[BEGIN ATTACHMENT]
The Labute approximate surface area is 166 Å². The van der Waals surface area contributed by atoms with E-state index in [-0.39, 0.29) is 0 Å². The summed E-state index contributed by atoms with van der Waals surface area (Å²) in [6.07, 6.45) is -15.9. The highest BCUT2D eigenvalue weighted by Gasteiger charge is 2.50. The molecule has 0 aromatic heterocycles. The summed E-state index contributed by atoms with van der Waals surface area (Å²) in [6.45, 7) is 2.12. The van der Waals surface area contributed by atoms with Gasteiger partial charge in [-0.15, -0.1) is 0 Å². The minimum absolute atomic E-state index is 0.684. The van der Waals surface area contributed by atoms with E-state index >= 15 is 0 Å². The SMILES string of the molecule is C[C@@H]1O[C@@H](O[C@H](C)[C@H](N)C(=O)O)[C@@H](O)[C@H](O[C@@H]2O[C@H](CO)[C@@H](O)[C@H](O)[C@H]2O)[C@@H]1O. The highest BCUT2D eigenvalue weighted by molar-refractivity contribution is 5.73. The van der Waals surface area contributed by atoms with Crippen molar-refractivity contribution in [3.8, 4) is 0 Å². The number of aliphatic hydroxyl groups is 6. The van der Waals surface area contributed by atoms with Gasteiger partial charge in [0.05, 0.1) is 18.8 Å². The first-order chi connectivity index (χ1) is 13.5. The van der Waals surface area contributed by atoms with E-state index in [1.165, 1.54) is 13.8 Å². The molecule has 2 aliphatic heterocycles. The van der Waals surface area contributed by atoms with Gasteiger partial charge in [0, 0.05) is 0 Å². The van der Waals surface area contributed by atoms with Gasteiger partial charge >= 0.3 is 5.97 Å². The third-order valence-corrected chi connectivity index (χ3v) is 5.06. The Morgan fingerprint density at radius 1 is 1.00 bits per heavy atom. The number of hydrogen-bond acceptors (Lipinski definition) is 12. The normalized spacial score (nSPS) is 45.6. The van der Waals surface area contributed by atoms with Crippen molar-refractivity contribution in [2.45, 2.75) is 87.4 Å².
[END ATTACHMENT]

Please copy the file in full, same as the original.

The Labute approximate surface area is 166 Å². The van der Waals surface area contributed by atoms with E-state index in [-0.39, 0.29) is 0 Å². The summed E-state index contributed by atoms with van der Waals surface area (Å²) in [6.07, 6.45) is -15.9. The highest BCUT2D eigenvalue weighted by Gasteiger charge is 2.50. The molecule has 0 aromatic heterocycles. The summed E-state index contributed by atoms with van der Waals surface area (Å²) in [6.45, 7) is 2.12. The van der Waals surface area contributed by atoms with Gasteiger partial charge in [-0.15, -0.1) is 0 Å². The minimum absolute atomic E-state index is 0.684. The van der Waals surface area contributed by atoms with E-state index >= 15 is 0 Å². The SMILES string of the molecule is C[C@@H]1O[C@@H](O[C@H](C)[C@H](N)C(=O)O)[C@@H](O)[C@H](O[C@@H]2O[C@H](CO)[C@@H](O)[C@H](O)[C@H]2O)[C@@H]1O. The highest BCUT2D eigenvalue weighted by molar-refractivity contribution is 5.73. The van der Waals surface area contributed by atoms with Crippen molar-refractivity contribution in [3.8, 4) is 0 Å². The number of aliphatic hydroxyl groups is 6. The van der Waals surface area contributed by atoms with Gasteiger partial charge in [0.05, 0.1) is 18.8 Å². The first-order chi connectivity index (χ1) is 13.5. The van der Waals surface area contributed by atoms with E-state index in [1.165, 1.54) is 13.8 Å². The molecule has 2 aliphatic heterocycles. The van der Waals surface area contributed by atoms with Gasteiger partial charge in [0, 0.05) is 0 Å². The van der Waals surface area contributed by atoms with Gasteiger partial charge >= 0.3 is 5.97 Å². The third-order valence-corrected chi connectivity index (χ3v) is 5.06. The Morgan fingerprint density at radius 1 is 1.00 bits per heavy atom. The number of hydrogen-bond acceptors (Lipinski definition) is 12. The normalized spacial score (nSPS) is 45.6. The van der Waals surface area contributed by atoms with Crippen molar-refractivity contribution in [2.45, 2.75) is 87.4 Å².